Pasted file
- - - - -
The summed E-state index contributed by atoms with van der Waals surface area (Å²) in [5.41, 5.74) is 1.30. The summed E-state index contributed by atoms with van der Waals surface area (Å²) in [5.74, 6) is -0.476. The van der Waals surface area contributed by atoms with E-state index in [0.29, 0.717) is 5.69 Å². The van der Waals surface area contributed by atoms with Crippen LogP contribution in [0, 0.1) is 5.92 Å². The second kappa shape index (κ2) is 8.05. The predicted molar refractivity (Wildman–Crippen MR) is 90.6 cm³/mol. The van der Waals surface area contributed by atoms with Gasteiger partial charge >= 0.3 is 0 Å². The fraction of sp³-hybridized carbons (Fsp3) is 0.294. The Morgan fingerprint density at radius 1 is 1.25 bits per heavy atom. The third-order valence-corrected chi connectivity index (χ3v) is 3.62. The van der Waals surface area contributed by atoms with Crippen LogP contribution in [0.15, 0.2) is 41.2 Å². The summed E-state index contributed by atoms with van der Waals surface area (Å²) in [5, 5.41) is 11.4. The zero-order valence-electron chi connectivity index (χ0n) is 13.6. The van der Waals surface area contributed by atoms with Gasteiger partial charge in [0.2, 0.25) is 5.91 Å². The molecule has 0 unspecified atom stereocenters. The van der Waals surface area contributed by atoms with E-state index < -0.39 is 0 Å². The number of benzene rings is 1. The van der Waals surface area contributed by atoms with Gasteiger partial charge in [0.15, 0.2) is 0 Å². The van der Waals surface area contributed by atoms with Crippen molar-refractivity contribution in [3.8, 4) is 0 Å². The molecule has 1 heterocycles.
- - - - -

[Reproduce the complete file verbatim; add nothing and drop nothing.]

The summed E-state index contributed by atoms with van der Waals surface area (Å²) in [5.41, 5.74) is 1.30. The summed E-state index contributed by atoms with van der Waals surface area (Å²) in [5.74, 6) is -0.476. The van der Waals surface area contributed by atoms with E-state index in [0.29, 0.717) is 5.69 Å². The van der Waals surface area contributed by atoms with Crippen LogP contribution in [0, 0.1) is 5.92 Å². The second kappa shape index (κ2) is 8.05. The predicted molar refractivity (Wildman–Crippen MR) is 90.6 cm³/mol. The van der Waals surface area contributed by atoms with Gasteiger partial charge >= 0.3 is 0 Å². The fraction of sp³-hybridized carbons (Fsp3) is 0.294. The Morgan fingerprint density at radius 1 is 1.25 bits per heavy atom. The third-order valence-corrected chi connectivity index (χ3v) is 3.62. The van der Waals surface area contributed by atoms with Crippen LogP contribution in [0.15, 0.2) is 41.2 Å². The summed E-state index contributed by atoms with van der Waals surface area (Å²) in [5, 5.41) is 11.4. The zero-order valence-electron chi connectivity index (χ0n) is 13.6. The van der Waals surface area contributed by atoms with Gasteiger partial charge in [0.2, 0.25) is 5.91 Å². The molecule has 0 unspecified atom stereocenters. The van der Waals surface area contributed by atoms with E-state index < -0.39 is 0 Å². The number of benzene rings is 1. The van der Waals surface area contributed by atoms with Gasteiger partial charge in [0.15, 0.2) is 0 Å². The van der Waals surface area contributed by atoms with Crippen molar-refractivity contribution in [3.8, 4) is 0 Å². The molecule has 1 heterocycles.